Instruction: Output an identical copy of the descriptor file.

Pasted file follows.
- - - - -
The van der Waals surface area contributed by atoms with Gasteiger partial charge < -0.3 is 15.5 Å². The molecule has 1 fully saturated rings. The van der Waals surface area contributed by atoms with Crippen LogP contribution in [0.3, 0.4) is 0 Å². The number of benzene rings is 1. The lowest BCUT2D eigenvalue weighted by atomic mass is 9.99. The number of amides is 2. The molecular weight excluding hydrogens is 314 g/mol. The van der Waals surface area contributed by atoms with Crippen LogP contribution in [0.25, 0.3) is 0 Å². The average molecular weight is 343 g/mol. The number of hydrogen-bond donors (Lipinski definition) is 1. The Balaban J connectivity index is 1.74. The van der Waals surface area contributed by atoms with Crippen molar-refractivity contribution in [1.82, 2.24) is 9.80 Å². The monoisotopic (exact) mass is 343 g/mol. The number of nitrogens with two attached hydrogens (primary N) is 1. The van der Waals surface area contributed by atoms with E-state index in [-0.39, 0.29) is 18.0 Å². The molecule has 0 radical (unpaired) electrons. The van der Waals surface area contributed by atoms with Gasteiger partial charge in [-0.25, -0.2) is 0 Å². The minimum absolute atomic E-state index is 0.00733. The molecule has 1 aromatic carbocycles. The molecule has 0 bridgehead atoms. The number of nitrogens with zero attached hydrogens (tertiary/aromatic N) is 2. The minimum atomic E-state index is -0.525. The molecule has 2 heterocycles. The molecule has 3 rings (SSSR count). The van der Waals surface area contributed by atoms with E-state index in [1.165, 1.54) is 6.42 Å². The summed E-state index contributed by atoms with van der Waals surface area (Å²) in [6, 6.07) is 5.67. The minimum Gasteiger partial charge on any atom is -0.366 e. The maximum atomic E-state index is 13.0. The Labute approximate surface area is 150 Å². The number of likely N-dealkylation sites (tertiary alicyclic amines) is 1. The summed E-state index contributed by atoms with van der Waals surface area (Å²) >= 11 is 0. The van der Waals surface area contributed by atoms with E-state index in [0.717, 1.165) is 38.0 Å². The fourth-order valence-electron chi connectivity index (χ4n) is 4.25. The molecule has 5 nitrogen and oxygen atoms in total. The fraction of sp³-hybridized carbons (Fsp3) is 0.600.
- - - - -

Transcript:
The van der Waals surface area contributed by atoms with Gasteiger partial charge < -0.3 is 15.5 Å². The molecule has 1 fully saturated rings. The van der Waals surface area contributed by atoms with Crippen LogP contribution in [0.3, 0.4) is 0 Å². The number of benzene rings is 1. The lowest BCUT2D eigenvalue weighted by atomic mass is 9.99. The number of amides is 2. The molecular weight excluding hydrogens is 314 g/mol. The van der Waals surface area contributed by atoms with Crippen LogP contribution in [0.25, 0.3) is 0 Å². The average molecular weight is 343 g/mol. The number of hydrogen-bond donors (Lipinski definition) is 1. The Balaban J connectivity index is 1.74. The van der Waals surface area contributed by atoms with Crippen molar-refractivity contribution in [1.82, 2.24) is 9.80 Å². The monoisotopic (exact) mass is 343 g/mol. The number of nitrogens with two attached hydrogens (primary N) is 1. The van der Waals surface area contributed by atoms with E-state index in [-0.39, 0.29) is 18.0 Å². The molecule has 0 radical (unpaired) electrons. The van der Waals surface area contributed by atoms with Gasteiger partial charge in [-0.25, -0.2) is 0 Å². The minimum absolute atomic E-state index is 0.00733. The molecule has 1 aromatic carbocycles. The molecule has 0 bridgehead atoms. The number of nitrogens with zero attached hydrogens (tertiary/aromatic N) is 2. The minimum atomic E-state index is -0.525. The molecule has 2 heterocycles. The molecule has 3 rings (SSSR count). The van der Waals surface area contributed by atoms with E-state index in [1.165, 1.54) is 6.42 Å². The summed E-state index contributed by atoms with van der Waals surface area (Å²) in [6, 6.07) is 5.67. The minimum Gasteiger partial charge on any atom is -0.366 e. The maximum atomic E-state index is 13.0. The Labute approximate surface area is 150 Å². The number of likely N-dealkylation sites (tertiary alicyclic amines) is 1. The summed E-state index contributed by atoms with van der Waals surface area (Å²) >= 11 is 0. The van der Waals surface area contributed by atoms with E-state index in [0.717, 1.165) is 38.0 Å². The fourth-order valence-electron chi connectivity index (χ4n) is 4.25. The molecule has 5 nitrogen and oxygen atoms in total. The fraction of sp³-hybridized carbons (Fsp3) is 0.600.